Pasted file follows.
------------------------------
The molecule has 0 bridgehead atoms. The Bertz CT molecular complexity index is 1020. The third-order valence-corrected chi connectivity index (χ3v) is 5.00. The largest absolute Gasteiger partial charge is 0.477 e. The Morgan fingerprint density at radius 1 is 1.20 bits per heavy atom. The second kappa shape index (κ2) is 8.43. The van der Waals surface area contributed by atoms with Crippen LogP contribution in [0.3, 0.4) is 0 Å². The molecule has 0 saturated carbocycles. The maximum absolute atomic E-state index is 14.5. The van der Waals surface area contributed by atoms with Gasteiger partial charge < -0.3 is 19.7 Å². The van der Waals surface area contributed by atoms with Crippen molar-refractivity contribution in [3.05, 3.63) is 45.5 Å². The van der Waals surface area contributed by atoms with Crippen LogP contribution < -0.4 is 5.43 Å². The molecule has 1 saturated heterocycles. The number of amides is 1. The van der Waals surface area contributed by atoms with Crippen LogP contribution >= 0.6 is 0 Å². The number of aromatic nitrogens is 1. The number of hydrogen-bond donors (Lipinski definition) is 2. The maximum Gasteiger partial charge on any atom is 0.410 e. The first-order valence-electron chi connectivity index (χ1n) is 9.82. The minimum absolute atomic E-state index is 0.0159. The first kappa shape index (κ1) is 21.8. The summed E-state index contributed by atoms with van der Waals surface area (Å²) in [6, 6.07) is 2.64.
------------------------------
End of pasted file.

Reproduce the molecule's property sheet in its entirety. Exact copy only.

The molecule has 0 bridgehead atoms. The Bertz CT molecular complexity index is 1020. The third-order valence-corrected chi connectivity index (χ3v) is 5.00. The largest absolute Gasteiger partial charge is 0.477 e. The Morgan fingerprint density at radius 1 is 1.20 bits per heavy atom. The second kappa shape index (κ2) is 8.43. The van der Waals surface area contributed by atoms with Crippen LogP contribution in [0.3, 0.4) is 0 Å². The molecule has 0 saturated carbocycles. The maximum absolute atomic E-state index is 14.5. The van der Waals surface area contributed by atoms with Gasteiger partial charge < -0.3 is 19.7 Å². The van der Waals surface area contributed by atoms with Crippen molar-refractivity contribution in [3.05, 3.63) is 45.5 Å². The van der Waals surface area contributed by atoms with Crippen LogP contribution < -0.4 is 5.43 Å². The molecule has 1 saturated heterocycles. The number of amides is 1. The van der Waals surface area contributed by atoms with Crippen LogP contribution >= 0.6 is 0 Å². The number of aromatic nitrogens is 1. The number of hydrogen-bond donors (Lipinski definition) is 2. The maximum Gasteiger partial charge on any atom is 0.410 e. The first-order valence-electron chi connectivity index (χ1n) is 9.82. The minimum absolute atomic E-state index is 0.0159. The first kappa shape index (κ1) is 21.8. The summed E-state index contributed by atoms with van der Waals surface area (Å²) in [6, 6.07) is 2.64.